Lines of Communication

This September Fountain Street will be featuring Core Artist's Joel Moskowitz and Jim Banks along with guest artist Catherine Carter. The show, Lines of Communication, runs from September 6th through October 8th. Opening reception will be Saturday, September 9th from 5-7, Artists Talk Sunday, September 24th from 3-5 and First Friday Reception Oct 6 from 6-8.  I asked the artists to talk about the theme of the show and their individual process and concepts.

Joel Moskowitz 

Joel Moskowitz 

Joel: "all three of us use line as the principal graphic element in our work. We didn't know each other before the show, and it's not our "subject matter" that connects us. We are a diverse group. But our use of line, and mostly a line that curves, not a straight one, unites our work. Sometimes I think, there must be something common, among us, perhaps a desire to connect things, or the joy of gesturing, or an impulse to write, but without meaning. I imagine one continuous line going through my letters, reaching across time into Jim's world of tangles, leaping into the spaces of Catherine's elegant canvases, weaving through, and exiting, gracefully."

Joel Moskowitz, Arabic Waaw, Hebrew Vav, with V and W

Joel Moskowitz, Arabic Waaw, Hebrew Vav, with V and W

Joel on his concepts: "I have two concepts. The first is, to engage with Hebrew, the language of my religion. This is a personal quest, which somehow makes me feel close to my father, who died last year. One of the things we shared was a love and respect for Jewish tradition, but in different ways. I interpret our tradition freely, and perhaps that's why I like to thread a loose line inside Hebrew letters.The other concept has to do with placing letters of different languages on the same page. When I do this, I think about coexistence between cultures that may be in opposition to each other, or simply in contradistinction. When I juxtapose Hebrew with English letters, I'm thinking about the connections between the Spiritual world and the Everyday world. When I juxtapose Hebrew with Arabic, I'm thinking about bridging the gap between Jews and Arabs. And when I place all three languages together, I'm thinking in general terms about Relationship, praying that we can all get along."

Catherine Carter

Catherine Carter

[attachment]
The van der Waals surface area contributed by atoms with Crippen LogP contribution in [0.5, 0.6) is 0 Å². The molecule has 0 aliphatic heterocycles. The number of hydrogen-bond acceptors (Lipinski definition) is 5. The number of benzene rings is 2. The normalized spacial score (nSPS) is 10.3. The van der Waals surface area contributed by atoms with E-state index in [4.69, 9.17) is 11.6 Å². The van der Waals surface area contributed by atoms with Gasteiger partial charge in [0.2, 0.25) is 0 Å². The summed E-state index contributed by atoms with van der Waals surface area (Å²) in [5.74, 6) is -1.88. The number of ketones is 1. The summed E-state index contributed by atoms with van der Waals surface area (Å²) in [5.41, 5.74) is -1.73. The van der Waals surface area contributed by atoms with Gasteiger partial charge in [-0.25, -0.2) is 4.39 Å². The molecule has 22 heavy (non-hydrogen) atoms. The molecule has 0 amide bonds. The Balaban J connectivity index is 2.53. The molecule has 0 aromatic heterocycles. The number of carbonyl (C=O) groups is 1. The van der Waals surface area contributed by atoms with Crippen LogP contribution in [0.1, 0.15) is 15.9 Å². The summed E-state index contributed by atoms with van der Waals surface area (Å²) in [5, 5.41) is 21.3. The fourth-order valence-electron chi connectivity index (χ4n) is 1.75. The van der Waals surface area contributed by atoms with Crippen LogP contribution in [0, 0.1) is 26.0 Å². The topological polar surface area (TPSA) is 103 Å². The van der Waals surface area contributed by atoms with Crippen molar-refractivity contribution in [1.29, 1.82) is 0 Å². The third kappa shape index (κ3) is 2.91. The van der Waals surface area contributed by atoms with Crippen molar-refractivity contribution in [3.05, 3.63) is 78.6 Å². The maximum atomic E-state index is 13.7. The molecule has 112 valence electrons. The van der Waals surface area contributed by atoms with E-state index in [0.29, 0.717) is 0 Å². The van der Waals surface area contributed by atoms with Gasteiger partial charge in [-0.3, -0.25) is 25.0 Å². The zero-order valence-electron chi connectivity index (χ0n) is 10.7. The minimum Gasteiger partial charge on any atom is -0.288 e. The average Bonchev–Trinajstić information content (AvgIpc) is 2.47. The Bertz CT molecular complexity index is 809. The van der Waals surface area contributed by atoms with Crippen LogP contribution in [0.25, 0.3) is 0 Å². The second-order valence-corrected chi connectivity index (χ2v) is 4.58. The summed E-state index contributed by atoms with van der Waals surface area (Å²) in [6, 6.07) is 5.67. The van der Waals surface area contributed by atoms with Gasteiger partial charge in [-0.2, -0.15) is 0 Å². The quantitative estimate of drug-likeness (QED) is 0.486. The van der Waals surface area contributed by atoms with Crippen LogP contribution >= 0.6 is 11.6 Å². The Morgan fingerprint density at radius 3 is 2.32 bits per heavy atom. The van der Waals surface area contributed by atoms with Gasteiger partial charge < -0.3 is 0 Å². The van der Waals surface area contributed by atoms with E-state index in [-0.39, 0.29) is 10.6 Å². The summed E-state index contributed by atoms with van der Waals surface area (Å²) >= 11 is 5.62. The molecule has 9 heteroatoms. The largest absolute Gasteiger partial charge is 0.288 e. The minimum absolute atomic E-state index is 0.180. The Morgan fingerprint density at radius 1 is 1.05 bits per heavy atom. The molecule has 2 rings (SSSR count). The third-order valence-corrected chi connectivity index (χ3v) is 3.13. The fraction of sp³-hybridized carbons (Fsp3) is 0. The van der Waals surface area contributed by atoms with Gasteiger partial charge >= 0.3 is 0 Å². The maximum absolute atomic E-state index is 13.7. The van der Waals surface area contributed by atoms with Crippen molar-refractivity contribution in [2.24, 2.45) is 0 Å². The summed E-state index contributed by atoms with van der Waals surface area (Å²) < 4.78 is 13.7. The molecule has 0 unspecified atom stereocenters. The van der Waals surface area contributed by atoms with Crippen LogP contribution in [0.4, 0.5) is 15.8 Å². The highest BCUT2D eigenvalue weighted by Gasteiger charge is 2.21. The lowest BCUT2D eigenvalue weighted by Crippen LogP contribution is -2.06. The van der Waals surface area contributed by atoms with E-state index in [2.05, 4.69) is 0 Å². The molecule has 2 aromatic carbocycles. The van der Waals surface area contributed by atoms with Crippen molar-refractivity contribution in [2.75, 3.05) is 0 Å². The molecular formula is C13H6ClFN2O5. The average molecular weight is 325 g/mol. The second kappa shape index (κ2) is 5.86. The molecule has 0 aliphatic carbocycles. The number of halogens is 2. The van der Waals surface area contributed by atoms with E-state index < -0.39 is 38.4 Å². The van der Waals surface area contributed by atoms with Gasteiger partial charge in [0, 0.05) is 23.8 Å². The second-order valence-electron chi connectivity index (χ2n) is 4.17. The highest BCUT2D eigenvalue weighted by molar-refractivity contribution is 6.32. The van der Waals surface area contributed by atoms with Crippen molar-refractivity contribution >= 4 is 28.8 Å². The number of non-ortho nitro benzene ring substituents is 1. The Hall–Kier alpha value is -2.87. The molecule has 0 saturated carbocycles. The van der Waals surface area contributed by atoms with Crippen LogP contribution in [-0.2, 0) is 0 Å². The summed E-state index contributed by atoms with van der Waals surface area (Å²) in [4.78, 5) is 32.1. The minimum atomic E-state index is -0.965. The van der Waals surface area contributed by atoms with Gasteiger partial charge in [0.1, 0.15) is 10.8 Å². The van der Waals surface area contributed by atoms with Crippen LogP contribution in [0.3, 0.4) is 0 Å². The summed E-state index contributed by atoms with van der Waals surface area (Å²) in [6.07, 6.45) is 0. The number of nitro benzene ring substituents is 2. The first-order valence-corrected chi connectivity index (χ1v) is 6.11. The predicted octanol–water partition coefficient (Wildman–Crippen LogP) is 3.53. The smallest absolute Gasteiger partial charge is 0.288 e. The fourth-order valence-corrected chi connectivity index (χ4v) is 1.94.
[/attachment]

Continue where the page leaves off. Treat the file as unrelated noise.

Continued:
Catherine:  "The theme for this show is the shared focus of the three artists involved; namely, the use of the basic element of line. The title of the show identifies the effectiveness of line as a great communicator – of mood, ideas, emotions, energy, and life itself.

Catherine Carter, Ochre Tendrils

Catherine Carter, Ochre Tendrils

Catherine talks about concept: "My various series include different materials such as cut paper or collaged fabrics, and a variety of colors, surfaces, and techniques, but line is always the star.  The reason for this is partly my love of drawing flowing calligraphic lines, and partly the fact that these types of marks can be interpreted in infinite ways, depending on the experience and preferences of the viewer. I enjoy offering abstract patterns and compositions to an audience, and letting them react and interpret as they please. "

And Process: "It all starts with a squeeze bottle filled with fluid acrylic paint. It’s like a giant liquid crayon to me, and I just start drawing. The formation of my lines is inspired by a combination of cursive writing and my memories of gestural drawing from observation. Sometimes I draw/paint on fabric, sometimes paper, sometimes canvas. Sometimes it’s white paint, which I let dry and then paint over with a variety of colors. Sometimes it’s one color, or several colors. Sometimes the original line drawing remains the composition, and other times the surface is cut or torn into shapes and collaged."

JBanksInStudio.jpg

Jim: "Lines of Communication. That was Joel’s idea. A good one. The Lines part definitely relates to all of our work. The what of communication is a bit more mysterious. I don’t look at it in terms of anything verbal or what can be verbalized. For me to even attempt to verbalize my own work somehow puts it in a box. Don’t like boxes."

Jim Banks, Pompeian Tangle

Jim Banks, Pompeian Tangle

Jim on Concept: "When I was pre-literate, I liked to play “business man”. I would write letters, which would essentially be scrawls across the page. Later, like in art school, I’d find myself scrawling, either across or down, like Chinese. I translated a few into sculpture while in school. Later, I noticed a few major artists had these squiggles showing up in their work. It gave me permission to release what was already there. I call it affinities, rather than influences. Basically, I’ve a gene that likes lines and the weaving thereof. "

On Process: "Scribble. Double the line. Weave over/under. Study real knots and insert. It helps to be somewhat compulsive. Erase. A lot."

Sara Fine-WilsonComment